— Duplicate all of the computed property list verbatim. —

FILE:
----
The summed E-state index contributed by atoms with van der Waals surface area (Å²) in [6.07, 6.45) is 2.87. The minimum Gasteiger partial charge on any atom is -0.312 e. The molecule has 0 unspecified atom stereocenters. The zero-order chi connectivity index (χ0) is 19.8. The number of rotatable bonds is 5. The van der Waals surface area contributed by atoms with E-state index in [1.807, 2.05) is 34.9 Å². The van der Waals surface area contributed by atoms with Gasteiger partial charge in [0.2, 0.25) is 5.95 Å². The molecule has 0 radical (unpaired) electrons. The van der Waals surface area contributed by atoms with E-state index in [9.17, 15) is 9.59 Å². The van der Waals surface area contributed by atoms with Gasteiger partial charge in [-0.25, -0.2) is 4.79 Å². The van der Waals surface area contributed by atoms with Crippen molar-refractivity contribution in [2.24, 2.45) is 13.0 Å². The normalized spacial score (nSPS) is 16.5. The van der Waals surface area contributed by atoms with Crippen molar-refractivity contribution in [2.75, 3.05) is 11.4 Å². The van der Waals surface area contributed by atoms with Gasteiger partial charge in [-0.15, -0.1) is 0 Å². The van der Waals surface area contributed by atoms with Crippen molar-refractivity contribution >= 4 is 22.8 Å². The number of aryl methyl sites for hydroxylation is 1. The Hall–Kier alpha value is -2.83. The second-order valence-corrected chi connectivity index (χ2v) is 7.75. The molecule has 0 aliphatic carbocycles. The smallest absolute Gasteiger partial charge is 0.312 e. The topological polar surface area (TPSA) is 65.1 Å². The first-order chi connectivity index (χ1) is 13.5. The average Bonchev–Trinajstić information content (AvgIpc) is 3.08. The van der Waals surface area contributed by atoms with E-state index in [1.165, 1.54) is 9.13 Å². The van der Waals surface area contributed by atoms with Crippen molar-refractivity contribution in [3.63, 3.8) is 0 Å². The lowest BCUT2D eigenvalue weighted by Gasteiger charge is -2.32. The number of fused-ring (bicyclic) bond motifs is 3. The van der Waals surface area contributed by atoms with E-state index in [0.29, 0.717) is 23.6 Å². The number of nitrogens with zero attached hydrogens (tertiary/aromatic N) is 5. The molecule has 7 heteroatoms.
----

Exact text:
The summed E-state index contributed by atoms with van der Waals surface area (Å²) in [6.07, 6.45) is 2.87. The minimum Gasteiger partial charge on any atom is -0.312 e. The molecule has 0 unspecified atom stereocenters. The zero-order chi connectivity index (χ0) is 19.8. The number of rotatable bonds is 5. The van der Waals surface area contributed by atoms with E-state index in [1.807, 2.05) is 34.9 Å². The van der Waals surface area contributed by atoms with Gasteiger partial charge in [0.2, 0.25) is 5.95 Å². The molecule has 0 radical (unpaired) electrons. The van der Waals surface area contributed by atoms with E-state index in [9.17, 15) is 9.59 Å². The van der Waals surface area contributed by atoms with Gasteiger partial charge in [-0.25, -0.2) is 4.79 Å². The van der Waals surface area contributed by atoms with Crippen molar-refractivity contribution in [2.24, 2.45) is 13.0 Å². The normalized spacial score (nSPS) is 16.5. The van der Waals surface area contributed by atoms with Crippen molar-refractivity contribution in [2.75, 3.05) is 11.4 Å². The van der Waals surface area contributed by atoms with Gasteiger partial charge in [-0.15, -0.1) is 0 Å². The van der Waals surface area contributed by atoms with Crippen molar-refractivity contribution >= 4 is 22.8 Å². The number of aryl methyl sites for hydroxylation is 1. The Hall–Kier alpha value is -2.83. The second-order valence-corrected chi connectivity index (χ2v) is 7.75. The molecule has 0 aliphatic carbocycles. The smallest absolute Gasteiger partial charge is 0.312 e. The topological polar surface area (TPSA) is 65.1 Å². The first-order chi connectivity index (χ1) is 13.5. The average Bonchev–Trinajstić information content (AvgIpc) is 3.08. The van der Waals surface area contributed by atoms with E-state index in [1.165, 1.54) is 9.13 Å². The van der Waals surface area contributed by atoms with Crippen molar-refractivity contribution in [3.63, 3.8) is 0 Å². The lowest BCUT2D eigenvalue weighted by Gasteiger charge is -2.32. The number of fused-ring (bicyclic) bond motifs is 3. The van der Waals surface area contributed by atoms with E-state index in [0.29, 0.717) is 23.6 Å². The number of nitrogens with zero attached hydrogens (tertiary/aromatic N) is 5. The molecule has 7 heteroatoms.